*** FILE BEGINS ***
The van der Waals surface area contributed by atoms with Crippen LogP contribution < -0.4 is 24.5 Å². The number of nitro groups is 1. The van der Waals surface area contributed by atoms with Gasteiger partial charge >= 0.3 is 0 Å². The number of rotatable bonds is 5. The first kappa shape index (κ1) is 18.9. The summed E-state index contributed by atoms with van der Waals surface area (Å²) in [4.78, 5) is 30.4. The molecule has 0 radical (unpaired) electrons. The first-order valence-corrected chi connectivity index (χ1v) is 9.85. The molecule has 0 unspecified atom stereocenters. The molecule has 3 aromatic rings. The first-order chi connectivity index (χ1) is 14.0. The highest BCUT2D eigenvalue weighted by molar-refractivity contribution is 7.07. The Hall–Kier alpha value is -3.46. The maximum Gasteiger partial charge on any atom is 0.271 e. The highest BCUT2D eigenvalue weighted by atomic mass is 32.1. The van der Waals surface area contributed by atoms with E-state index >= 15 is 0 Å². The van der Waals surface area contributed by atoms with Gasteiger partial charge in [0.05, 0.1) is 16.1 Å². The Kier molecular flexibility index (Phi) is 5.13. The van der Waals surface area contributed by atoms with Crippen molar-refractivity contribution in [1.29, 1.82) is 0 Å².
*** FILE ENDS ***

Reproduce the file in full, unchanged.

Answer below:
The van der Waals surface area contributed by atoms with Crippen LogP contribution < -0.4 is 24.5 Å². The number of nitro groups is 1. The van der Waals surface area contributed by atoms with Gasteiger partial charge >= 0.3 is 0 Å². The number of rotatable bonds is 5. The first kappa shape index (κ1) is 18.9. The summed E-state index contributed by atoms with van der Waals surface area (Å²) in [4.78, 5) is 30.4. The molecule has 0 radical (unpaired) electrons. The first-order valence-corrected chi connectivity index (χ1v) is 9.85. The molecule has 0 unspecified atom stereocenters. The molecule has 3 aromatic rings. The first-order chi connectivity index (χ1) is 14.0. The highest BCUT2D eigenvalue weighted by molar-refractivity contribution is 7.07. The Hall–Kier alpha value is -3.46. The maximum Gasteiger partial charge on any atom is 0.271 e. The highest BCUT2D eigenvalue weighted by atomic mass is 32.1. The van der Waals surface area contributed by atoms with E-state index >= 15 is 0 Å². The van der Waals surface area contributed by atoms with Gasteiger partial charge in [0.05, 0.1) is 16.1 Å². The Kier molecular flexibility index (Phi) is 5.13. The van der Waals surface area contributed by atoms with Crippen molar-refractivity contribution in [1.29, 1.82) is 0 Å².